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Meat Report

Meat Market Report May 2022

Food and drink supply markets have been hit by widespread distribution problems and a spike in demand following the return of out-of-home eating and drinking. On top of this, the war in Ukraine has had adverse effects on imports and exports to the UK and the rest of Europe.


GB deadweight cattle prices have continued to rise, building on already record prices. This puts the measure up over 30p compared to a year ago and 72p above the five-year average.

GP all prime average deadweight cattle price

Why are prices rising?
Labour, along with many other costs (including energy) have been rising for some months, only made worse by the Russian invasion of Ukraine. The conflict has also sent feed grain prices, which were also already high, even higher.


Liveweight lamb prices increased again although auction market throughputs were 19% more than during the same period last year when numbers were on the tight side following the UK’s departure from the EU. On the other hand, deadweight lamb prices were steady to slightly weaker towards the end of March.

Estimated slaughter was slightly stronger again, 21% higher than the same period a year ago, again showing relatively good availability. The combination of Easter and Ramadan in April, both traditionally featuring lamb on the menu, will increase demand.

GP liveweight old season lamb SQQ


UK ex-farm feed wheat and feed barley prices have risen sharply over March, following gains in the UK feed wheat futures.

UK prices follow global price rises, rising in response to the war between Russia and Ukraine. The market is concerned about global grain availability. This season, Russia and Ukraine were set to account for 29% of the global wheat trade.

The EU Spec SPP (Standard Pig Price) has risen to and is now above the 5-year average for this time of year by 2p.

Estimated slaughter also rose, indicating that we are gradually processing the backlog of pigs, although average weights are currently over 5kg heavier than this time last year (meaning pigs have been kept on the farm longer).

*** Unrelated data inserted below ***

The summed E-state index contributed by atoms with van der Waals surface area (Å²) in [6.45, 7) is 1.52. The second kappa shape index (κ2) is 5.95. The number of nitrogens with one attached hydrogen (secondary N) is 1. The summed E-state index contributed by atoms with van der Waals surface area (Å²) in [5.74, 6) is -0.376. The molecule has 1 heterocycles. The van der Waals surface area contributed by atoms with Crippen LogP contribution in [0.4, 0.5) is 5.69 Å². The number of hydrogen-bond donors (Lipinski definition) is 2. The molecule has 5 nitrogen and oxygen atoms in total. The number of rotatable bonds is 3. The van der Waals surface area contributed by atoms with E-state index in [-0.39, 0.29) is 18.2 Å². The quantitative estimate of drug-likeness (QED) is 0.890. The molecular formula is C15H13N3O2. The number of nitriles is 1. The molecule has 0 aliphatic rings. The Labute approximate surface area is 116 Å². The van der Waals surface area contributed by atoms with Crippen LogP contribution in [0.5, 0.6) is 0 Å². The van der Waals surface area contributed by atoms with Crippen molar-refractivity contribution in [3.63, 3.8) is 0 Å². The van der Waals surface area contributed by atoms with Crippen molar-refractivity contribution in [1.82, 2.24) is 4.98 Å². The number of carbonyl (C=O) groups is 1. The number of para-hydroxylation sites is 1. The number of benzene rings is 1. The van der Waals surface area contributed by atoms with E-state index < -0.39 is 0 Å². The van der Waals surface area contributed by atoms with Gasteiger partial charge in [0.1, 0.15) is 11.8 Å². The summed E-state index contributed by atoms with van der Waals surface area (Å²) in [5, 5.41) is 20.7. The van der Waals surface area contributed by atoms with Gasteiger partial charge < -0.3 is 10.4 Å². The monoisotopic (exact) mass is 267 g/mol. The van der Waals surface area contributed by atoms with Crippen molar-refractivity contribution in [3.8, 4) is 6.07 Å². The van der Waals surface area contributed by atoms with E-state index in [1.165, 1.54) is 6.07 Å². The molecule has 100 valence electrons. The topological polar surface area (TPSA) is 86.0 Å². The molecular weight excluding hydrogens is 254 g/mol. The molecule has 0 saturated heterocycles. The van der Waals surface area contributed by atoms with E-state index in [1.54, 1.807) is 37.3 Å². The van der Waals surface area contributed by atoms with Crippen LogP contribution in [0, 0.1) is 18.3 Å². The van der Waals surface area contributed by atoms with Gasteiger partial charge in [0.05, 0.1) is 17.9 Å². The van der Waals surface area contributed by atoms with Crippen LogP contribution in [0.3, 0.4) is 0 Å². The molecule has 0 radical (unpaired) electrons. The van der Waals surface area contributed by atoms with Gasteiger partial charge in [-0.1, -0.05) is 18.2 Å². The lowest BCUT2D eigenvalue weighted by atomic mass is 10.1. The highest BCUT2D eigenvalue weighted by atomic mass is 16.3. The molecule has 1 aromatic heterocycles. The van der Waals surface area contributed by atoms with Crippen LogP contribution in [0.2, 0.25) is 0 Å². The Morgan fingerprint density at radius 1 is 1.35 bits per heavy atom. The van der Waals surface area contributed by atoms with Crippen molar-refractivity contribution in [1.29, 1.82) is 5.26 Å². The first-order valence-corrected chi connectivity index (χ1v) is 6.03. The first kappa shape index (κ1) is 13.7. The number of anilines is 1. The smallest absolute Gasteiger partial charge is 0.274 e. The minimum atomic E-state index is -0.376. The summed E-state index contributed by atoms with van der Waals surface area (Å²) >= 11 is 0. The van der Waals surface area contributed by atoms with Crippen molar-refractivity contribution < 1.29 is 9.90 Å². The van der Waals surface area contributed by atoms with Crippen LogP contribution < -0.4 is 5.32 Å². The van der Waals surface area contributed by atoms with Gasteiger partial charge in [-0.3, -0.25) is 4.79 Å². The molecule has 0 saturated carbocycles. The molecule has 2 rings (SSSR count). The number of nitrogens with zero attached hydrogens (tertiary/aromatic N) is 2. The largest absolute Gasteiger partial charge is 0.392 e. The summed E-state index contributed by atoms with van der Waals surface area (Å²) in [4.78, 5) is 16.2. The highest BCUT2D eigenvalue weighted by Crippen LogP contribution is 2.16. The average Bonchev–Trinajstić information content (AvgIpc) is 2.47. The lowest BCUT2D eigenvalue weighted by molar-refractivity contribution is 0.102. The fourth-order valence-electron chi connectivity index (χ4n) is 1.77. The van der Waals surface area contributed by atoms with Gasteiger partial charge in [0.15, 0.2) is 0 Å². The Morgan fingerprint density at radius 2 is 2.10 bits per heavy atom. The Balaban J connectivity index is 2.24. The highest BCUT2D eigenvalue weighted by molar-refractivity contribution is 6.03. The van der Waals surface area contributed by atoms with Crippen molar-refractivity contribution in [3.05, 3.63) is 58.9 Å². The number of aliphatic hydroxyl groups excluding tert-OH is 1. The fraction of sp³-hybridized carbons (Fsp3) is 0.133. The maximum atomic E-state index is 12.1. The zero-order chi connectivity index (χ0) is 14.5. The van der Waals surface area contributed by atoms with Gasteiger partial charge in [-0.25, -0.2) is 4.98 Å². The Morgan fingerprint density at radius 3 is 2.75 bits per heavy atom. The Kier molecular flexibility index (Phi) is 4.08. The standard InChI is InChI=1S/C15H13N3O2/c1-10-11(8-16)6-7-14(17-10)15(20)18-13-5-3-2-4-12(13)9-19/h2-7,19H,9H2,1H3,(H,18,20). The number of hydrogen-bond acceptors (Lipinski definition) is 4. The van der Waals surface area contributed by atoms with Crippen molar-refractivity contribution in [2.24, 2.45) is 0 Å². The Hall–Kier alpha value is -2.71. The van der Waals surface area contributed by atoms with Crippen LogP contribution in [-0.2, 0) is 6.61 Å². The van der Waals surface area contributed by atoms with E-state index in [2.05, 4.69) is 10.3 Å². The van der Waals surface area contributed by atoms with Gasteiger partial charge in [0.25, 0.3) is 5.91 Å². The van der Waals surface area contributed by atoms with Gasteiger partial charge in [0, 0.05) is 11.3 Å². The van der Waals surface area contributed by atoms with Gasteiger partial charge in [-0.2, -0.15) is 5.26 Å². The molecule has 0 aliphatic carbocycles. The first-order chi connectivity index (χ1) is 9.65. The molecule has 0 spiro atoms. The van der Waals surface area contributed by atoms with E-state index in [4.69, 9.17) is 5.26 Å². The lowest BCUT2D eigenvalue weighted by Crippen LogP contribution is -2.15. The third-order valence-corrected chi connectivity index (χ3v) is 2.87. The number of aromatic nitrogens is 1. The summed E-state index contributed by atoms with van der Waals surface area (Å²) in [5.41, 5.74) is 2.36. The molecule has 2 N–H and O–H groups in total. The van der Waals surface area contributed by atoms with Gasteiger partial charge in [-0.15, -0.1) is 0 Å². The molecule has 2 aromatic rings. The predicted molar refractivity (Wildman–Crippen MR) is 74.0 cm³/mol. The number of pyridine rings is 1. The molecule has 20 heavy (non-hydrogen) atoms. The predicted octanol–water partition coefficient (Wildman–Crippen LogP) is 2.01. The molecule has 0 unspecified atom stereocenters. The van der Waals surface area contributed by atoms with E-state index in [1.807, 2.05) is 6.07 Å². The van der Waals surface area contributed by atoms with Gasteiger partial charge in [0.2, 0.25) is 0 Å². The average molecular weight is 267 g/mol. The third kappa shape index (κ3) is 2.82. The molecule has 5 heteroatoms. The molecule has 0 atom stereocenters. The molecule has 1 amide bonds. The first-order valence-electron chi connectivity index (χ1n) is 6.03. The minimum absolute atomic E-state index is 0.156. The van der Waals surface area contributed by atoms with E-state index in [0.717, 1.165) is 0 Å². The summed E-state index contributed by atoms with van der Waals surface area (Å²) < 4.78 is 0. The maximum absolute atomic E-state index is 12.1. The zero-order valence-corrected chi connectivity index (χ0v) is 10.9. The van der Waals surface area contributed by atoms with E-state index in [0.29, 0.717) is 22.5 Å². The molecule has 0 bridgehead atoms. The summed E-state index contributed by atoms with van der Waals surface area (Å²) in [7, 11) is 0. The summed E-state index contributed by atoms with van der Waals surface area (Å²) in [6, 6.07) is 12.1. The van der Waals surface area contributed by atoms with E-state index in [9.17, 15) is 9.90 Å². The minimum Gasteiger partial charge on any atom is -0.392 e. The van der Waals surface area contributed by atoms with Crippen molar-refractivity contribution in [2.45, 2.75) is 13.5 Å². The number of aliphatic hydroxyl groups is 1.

Energy and feed prices have continued to rise and pig prices have failed to keep pace with the situation, leading to greater losses. Continued (sometimes regionally related) backlogs of pigs on farms, low pig prices compared to the cost of production, and increasing input prices, are resulting in very difficult decisions for many pig producers due to their need to continue managing their business risks and their business cashflow.

Some producers have already decided to either significantly reduce stock or stop pig production. This will be driven by the individual farm situation and resources, including the significance of pig production at a total farm level and whether they have other enterprises or diversification. This could lead to short or long-term supply issues for UK-produced pork.

GP finished pig prices


Again, the war in Ukraine means we have seen dramatic price increases and shortages throughout the poultry sector. There are many factors as to why there have been increases and shortages. Firstly, Ukraine and Russia supply around 30% of the World’s wheat and grain exports, which has seen over a 30% increase in cost.

EU poultry production has been under pressure of late due to the Bird Flu outbreak towards the end of last year. Millions of birds were subsequently culled, and supply has been tight while producers look to replenish their stocks. The Polish Government have now reduced the exports of poultry, in favour of keeping what they have internal for dispersal amongst their own population as well as the new refugees. Russia normally exports poultry to developing world countries, which has now ceased. These countries are now looking to Europe for supply, and that is leading to more pressure and additional strain on European and the rest of the World markets for poultry. The Netherlands relied heavily on Ukraine for poultry products which are now no longer available. Poland is the largest poultry exporter to the UK, accounting for 20% of all UK poultry imports.

Poultry was on weekly pricing but that has now changed to daily pricing. Due to the lack of imports, pressure is now firmly placed on the UK market.

Poultry Products – Price Update

While we continue to hold prices for 30 days for our customers, we are now seeing poultry wholesalers moving from weekly pricing to daily pricing, which reflects the volatility currently witnessed in the market. Due to the lack of imports, pressure is now firmly placed on the UK market. We hope for a change soon and we will continue to keep you updated.

View more for May 2022 here